At the moment, I'm not watching nearly as many new films as old. I guess the point of collecting movies is to watch some of them occasionally. But the mention of an army of zombie soldiers and giant samurai warriors caught my interest. Then I heard that this isn't a fantasy action film so much as a fantasy drama which lapses into fantasies of action... Even more interesting. Directed by Zack Snyder whose movies I've all enjoyed - 300, Watchmen and the Dawn of the Dead remake. That's enough to warrant a watch.
Like 300, it's real actors set in a largely CGI world, which I currently associate favourably with graphic novel adaptions (though this is an original story from the director). CGI worlds suit fantasy very well, though sensibly, sets are used for the indoor scenes. An early example of this approach, Sky Captain and the World of Tomorrow (2004) made things far too complex for itself by building everything in the computer, using very few sets or props.
A fatal accident sends a teenage girl into a corrupt private asylum where the inmates have to 'dance' for paying visitors. But when BabyDoll dances she daydreams of escape, her fantasies inspiring her and her new friends to attempt to escape captivity...
I kept seeing elements of Terry Gilliam's Brazil, like the fight with the giant Japanese armoured warrior, an identical opponent to one of Sam Lowry's heroic fantasies who also used a heavy-duty spear. The theme of searching for an escape from guilt also struck me as a similarity. One early scene also reminded me of the ballet school from Suspiria - something about the colours used in the set.
The real life interludes slotted between the elaborate and varied action scenes were just as entertaining, owing to the stylised look and strong performances from Carla Gugino and Oscar Isaac (intense enough to make a great Scarface). Good to see Scott Glenn onscreen again (Backdraft, The Right Stuff, and last week's review The Keep).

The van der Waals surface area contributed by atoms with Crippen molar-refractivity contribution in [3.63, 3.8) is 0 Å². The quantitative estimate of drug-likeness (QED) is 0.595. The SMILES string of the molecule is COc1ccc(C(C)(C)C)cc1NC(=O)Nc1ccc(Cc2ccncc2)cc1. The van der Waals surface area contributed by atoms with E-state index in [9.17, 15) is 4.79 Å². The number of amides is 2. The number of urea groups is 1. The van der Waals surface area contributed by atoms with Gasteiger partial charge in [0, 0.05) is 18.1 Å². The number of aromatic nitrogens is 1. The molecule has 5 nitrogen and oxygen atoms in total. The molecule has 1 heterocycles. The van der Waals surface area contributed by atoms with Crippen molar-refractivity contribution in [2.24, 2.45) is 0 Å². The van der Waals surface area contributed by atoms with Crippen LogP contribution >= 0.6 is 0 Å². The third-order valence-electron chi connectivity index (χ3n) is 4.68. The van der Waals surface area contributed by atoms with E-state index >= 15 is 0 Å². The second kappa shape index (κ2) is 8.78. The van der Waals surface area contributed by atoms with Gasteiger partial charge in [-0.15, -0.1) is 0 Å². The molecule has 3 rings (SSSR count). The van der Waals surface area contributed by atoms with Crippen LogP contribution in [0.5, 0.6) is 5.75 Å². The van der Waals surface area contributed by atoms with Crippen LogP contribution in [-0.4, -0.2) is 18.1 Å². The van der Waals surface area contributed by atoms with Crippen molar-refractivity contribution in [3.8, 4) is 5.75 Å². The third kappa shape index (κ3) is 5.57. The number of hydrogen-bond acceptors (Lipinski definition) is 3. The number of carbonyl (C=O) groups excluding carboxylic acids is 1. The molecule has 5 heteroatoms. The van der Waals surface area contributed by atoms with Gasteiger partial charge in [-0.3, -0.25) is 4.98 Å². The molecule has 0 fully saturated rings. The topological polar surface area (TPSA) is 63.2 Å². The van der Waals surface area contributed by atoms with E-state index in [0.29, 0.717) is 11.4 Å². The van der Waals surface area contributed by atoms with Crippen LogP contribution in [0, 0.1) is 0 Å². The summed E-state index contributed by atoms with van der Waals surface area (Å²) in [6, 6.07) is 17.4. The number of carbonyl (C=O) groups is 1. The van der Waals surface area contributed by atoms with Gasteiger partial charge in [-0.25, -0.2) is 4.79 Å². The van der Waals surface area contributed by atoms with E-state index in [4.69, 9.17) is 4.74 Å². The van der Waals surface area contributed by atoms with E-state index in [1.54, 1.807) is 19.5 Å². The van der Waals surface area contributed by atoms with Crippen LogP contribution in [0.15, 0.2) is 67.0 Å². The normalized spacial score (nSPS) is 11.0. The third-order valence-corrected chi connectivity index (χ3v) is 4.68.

Key scenes are backed with some extraordinarily reworked cover versions of the Eurythmics, Björk, Jefferson Airplane and other offbeat tracks that immediately impress.
While Zack Snyder's 300 presented men as sexy heroic fantasy, Sucker Punch does the same for women, with a female-heavy cast that appeals to both sexes in a different way to the more obvious 'chick flick' comedies. Admittedly, the incendiary use of the name BabyDoll for the lead character (Emily Browning) keys the audience into its brand of humour. But I was surprised that the film was only rated 12 (on UK home video) considering the amount of sexual content in the story (alluded to, ever present, but never explicit). Japanese anime/movies/TV have their young female characters sexualised, often with shorter skirts, less confidence or self-determination. Yet they largely escape the criticism that Sucker Punch has drawn.
I've also been disappointed by far more exploitational 'schoolgirl action hero' Japanese movies, especially recent direct-to-video offerings made on low budgets that are on offer at the same price. This offers similar action but on a huge scale, set to maximum thrillpower. If Sucker Punch had been Japanese, it would have been the success it deserves.
Available everywhere on DVD and Blu-ray, with an option to watch the longer director's cut, though I was perfectly satisfied with the theatrical version.